So the kids are six and three now.
When we were young we talked about how things were “on TV”. Rinah talks about how things are “on shows”, because the object upon which they are watched now has multiple purposes including “home school”. So in a way school and TV are the same.
A couple of weeks before Rinah’s sixth b-day there was this wooden (real wood, not composite) child’s desk – the kind with slanted top that opens – displayed in front of the lo-fi thrift store located in a garage by the (ancient) Army Navy store and one of the Vietnamese bodegas. There’s still a few of these old-ass stores in this neighborhood that have been there since long before white flight a few decades ago, and you’re like, the only reason this place can still be in business is because there’s no rent, hardly any employees (like the owner and their two sixty year old cousins) who are probably getting food stamps or social security.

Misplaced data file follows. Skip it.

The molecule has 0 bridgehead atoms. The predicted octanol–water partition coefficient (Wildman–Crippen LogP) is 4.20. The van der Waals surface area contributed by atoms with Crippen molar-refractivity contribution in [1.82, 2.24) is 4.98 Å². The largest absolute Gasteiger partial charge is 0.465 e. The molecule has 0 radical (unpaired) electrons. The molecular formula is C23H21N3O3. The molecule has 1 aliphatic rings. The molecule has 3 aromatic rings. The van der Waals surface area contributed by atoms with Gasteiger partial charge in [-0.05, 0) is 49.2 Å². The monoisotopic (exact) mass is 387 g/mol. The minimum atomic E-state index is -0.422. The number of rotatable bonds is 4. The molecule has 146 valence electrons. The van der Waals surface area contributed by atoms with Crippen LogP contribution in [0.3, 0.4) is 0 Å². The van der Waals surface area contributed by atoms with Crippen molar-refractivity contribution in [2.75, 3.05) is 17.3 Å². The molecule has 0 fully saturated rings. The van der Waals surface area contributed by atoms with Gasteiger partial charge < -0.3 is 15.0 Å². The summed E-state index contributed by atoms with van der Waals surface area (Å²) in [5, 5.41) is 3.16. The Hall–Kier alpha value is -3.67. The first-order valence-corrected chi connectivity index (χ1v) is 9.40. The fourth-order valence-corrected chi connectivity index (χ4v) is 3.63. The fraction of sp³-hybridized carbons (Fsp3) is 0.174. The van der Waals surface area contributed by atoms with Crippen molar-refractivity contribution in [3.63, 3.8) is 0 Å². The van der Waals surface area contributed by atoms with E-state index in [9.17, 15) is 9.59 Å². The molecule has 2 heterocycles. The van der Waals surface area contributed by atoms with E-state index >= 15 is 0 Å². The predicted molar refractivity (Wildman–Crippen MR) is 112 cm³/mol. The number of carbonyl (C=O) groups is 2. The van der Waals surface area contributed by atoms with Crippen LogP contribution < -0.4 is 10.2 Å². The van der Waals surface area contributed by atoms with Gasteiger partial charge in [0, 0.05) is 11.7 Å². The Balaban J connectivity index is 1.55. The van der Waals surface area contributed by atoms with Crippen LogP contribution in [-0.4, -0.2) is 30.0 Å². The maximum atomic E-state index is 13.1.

It was one of those things where you think you see the thing driving by, consider it for two blocks: “was that a wooden child’s desk?”, “do we want a wooden child’s desk?”, “do I have time for this?”. And then you go back and it IS a wooden child’s desk. Real wood (not composite crap). With a little bench. Pencil ditch at the top. It’s quite wobbly.
“What are you selling this for?” Twenty-five bucks.
“Do you wanna sell it for fourteen? I’ve got fourteen bucks on me.”
“Sure”, says one of three thick, weathered sitters of junk chairs, “I can do that.”
David Alley helped make it magnificent. Hurray for awesome neighbors and close friends.
Anyway, Rinah goes, “Ya know how super-heroes on shows – Ya know how like, lotsa super heroes on shows are like, really big and muscular up here with square heads – no with little round heads”, she gesticulates a round top with square chin, “and like really tiny legs?”